With the practice of Lean methodology in healthcare emerging across the industry, the question was raised about the value of the methodology as applied to Emergency Departments (ED) of hospitals.
A recent Institute of Medicine Report on Emergency Medicine warns of a looming crisis in emergency care in the United States. Even though there is a variety of factors affecting emergency departments, it is recognized that internal organization and processes in the emergency departments are a prime source of the issues experienced.
In this case study, the team sought to describe how Lean was used as a tool for eliminating waste (fight crowding) and adding value (improve care quality) in four self-selected EDs with different culture of care and patient demographics. Secondly, it sought to pinpoint some of the local factors leading to either identifiable process improvement when Lean is adopted as the single quality improvement tool, or Lean’s failure to produce such improvement.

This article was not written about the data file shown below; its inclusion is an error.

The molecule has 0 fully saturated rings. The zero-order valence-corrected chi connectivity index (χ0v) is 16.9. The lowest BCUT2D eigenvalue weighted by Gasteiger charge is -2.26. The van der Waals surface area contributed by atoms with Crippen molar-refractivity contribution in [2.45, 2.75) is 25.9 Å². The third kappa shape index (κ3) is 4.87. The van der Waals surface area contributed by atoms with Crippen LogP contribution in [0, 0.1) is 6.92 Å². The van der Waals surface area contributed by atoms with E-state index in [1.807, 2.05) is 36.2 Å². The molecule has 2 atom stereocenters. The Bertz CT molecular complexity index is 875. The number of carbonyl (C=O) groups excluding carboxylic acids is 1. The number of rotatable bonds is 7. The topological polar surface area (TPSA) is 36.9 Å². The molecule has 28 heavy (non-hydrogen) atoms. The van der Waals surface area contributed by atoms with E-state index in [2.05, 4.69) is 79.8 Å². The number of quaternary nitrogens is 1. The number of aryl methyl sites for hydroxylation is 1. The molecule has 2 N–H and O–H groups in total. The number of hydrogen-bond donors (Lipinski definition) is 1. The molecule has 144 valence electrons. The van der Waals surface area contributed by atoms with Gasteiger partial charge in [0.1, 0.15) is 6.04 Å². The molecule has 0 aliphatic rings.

The study looked at emergency departments (EDs) from two teaching and two community hospitals, who agreed to share their experience and data for this participant observation study. The team used this approach because Lean implementation occurs in the real world and is contingent on people who interact in a manner that cannot be isolated and controlled. Each of the four EDs adopted Lean independently in its own way. In each of them, a team coordinator took field notes and informally assessed the team members and leadership interactions over time. All were using similar metrics to routinely measure performance, and this allowed a comparative description of the links between Lean implementation and outcomes. In all four settings, there were no other improvement initiatives overlapping in time with Lean.
Results of the study showed three of four hospitals had process and patient satisfaction improvements despite higher ED volumes one year after initial implementation. Qualitative analysis suggests that leadership and ED provider “buy-in” were keys in the successful sites.
Get more details from the complete study here.